There are several reports of mechanical ventilation-attributable increases in cytokines and chemokines in whole-animal models. Following acid aspiration-induced lung injury in rats, higher tidal volumes are associated with greater increases in plasma and BAL TNF-α and MIP-212 and plasma IL-1β56 than acid injury alone or noninjurious ventilation. Others13,14,57,58 have reported similar results in surfactant-depleted rats, rabbits, and pigs ventilated with high or low tidal volume or high-frequency oscillatory ventilation. Antibody blockade of TNF-α decreased histopathologic lung injury in surfactant-depleted rats,13 while blockade of IL-1 with IL-1Ra attenuated lung injury after 8 h of ventilation in surfactant-depleted rabbits.24 These data suggest a pathogenetic role for TNF-α and IL-1 in VALI. In preterm lambs, higher lung volume ventilation with high PEEP resulted in greater increases in IL-1β, IL-6, and IL-8 but not TNF-α.15 In preterm pigs, conventional tidal volume ventilation induced greater increases in leukotriene-B4 and IL-6 than high-frequency oscillatory ventilation or partial liquid ventilation; however, BAL levels of TNF-α were not different among the groups.28 Altemeier and colleagues29 pretreated rabbits with endotoxin before mechanical ventilation with a tidal volume of 15 mL/kg without PEEP for 8 h and found that endotoxin combined with mechanical ventilation resulted in significant increases in BAL levels of TNF-α, IL-8, growth-related oncogene-α, and MIP-1. Endotoxin or mechanical ventilation alone did not increase these cytokines.29 Others16,17 have also reported that endotoxin augments BAL and plasma levels of TNF-α following injurious ventilation.

Cell-Specific Markers of Injury or Impaired Function

Relatively few experimental studies have examined cell type-specific markers of injury or dysfunction in the context of VALI (Table 3). In one study59 of VALI in rats, acid aspiration was followed by ventilation with either 12 mL/kg tidal volume and high or low PEEP, 6 mL/kg and high PEEP, or 3 mL/kg tidal volume and high PEEP. In the absence of acid injury, mechanical ventilation alone did not induce a measurable lung injury. Following acid injury, 4 h of mechanical ventilation with a tidal volume of 12 mL/kg resulted in more severe lung injury as measured by the severity of pulmonary edema and histopathologic and ultrastructural markers of cell injury. Higher tidal volume ventilation was also associated with higher airspace and plasma levels of RTI40, a rat type I pneumocyte-specific integral membrane protein.59 Furthermore, a reduction of tidal volume from 6 to 3 mL/kg resulted in a further significant reduction in plasma RTI40. Therefore, higher tidal volume ventilation resulted in greater type I epithelial cell injury and higher airspace and plasma levels of RTI40. Similarly, lung expression of SP-C messenger RNA, a type II cell specific protein, was lower following high volume ventilation, although SP-C levels were not directly measured in the airspace fluid. To date, similar alveolar epithelial cell-specific markers of injury have not been tested in clinical studies. Table 4 summarizes the reported changes in cell-specific biological markers of injury in experimental VALI and VILI.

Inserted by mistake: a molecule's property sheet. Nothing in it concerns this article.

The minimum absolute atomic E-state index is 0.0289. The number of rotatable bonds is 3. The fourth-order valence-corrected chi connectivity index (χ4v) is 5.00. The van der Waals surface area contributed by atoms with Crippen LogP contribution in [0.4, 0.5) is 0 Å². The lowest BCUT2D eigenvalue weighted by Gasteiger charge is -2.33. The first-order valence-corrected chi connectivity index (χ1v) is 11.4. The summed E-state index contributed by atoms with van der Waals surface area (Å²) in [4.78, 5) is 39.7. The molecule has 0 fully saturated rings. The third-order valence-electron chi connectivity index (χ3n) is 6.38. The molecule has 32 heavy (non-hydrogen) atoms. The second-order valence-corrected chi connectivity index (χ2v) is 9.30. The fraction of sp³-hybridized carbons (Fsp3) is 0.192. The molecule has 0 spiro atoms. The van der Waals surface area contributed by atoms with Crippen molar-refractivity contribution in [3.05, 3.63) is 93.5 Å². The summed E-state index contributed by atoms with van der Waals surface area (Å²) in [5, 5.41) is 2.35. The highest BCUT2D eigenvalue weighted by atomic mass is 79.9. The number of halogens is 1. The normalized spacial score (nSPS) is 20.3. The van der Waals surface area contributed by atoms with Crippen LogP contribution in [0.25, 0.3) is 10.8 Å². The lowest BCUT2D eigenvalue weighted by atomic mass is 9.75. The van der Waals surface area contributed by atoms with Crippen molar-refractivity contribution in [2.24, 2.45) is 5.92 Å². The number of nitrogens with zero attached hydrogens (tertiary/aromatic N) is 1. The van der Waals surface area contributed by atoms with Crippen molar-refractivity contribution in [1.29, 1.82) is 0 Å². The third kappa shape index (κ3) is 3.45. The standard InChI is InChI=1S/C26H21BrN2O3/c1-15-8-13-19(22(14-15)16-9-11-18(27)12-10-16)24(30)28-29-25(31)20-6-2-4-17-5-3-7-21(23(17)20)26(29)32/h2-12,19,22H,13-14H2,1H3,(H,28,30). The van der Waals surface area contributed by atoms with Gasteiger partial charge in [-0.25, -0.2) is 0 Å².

Table 4
Cell-Specific Markers of Injury Identified in Experimental Studies of VALI but Not Confirmed or Reported in Clinical Studies

Clinical Implications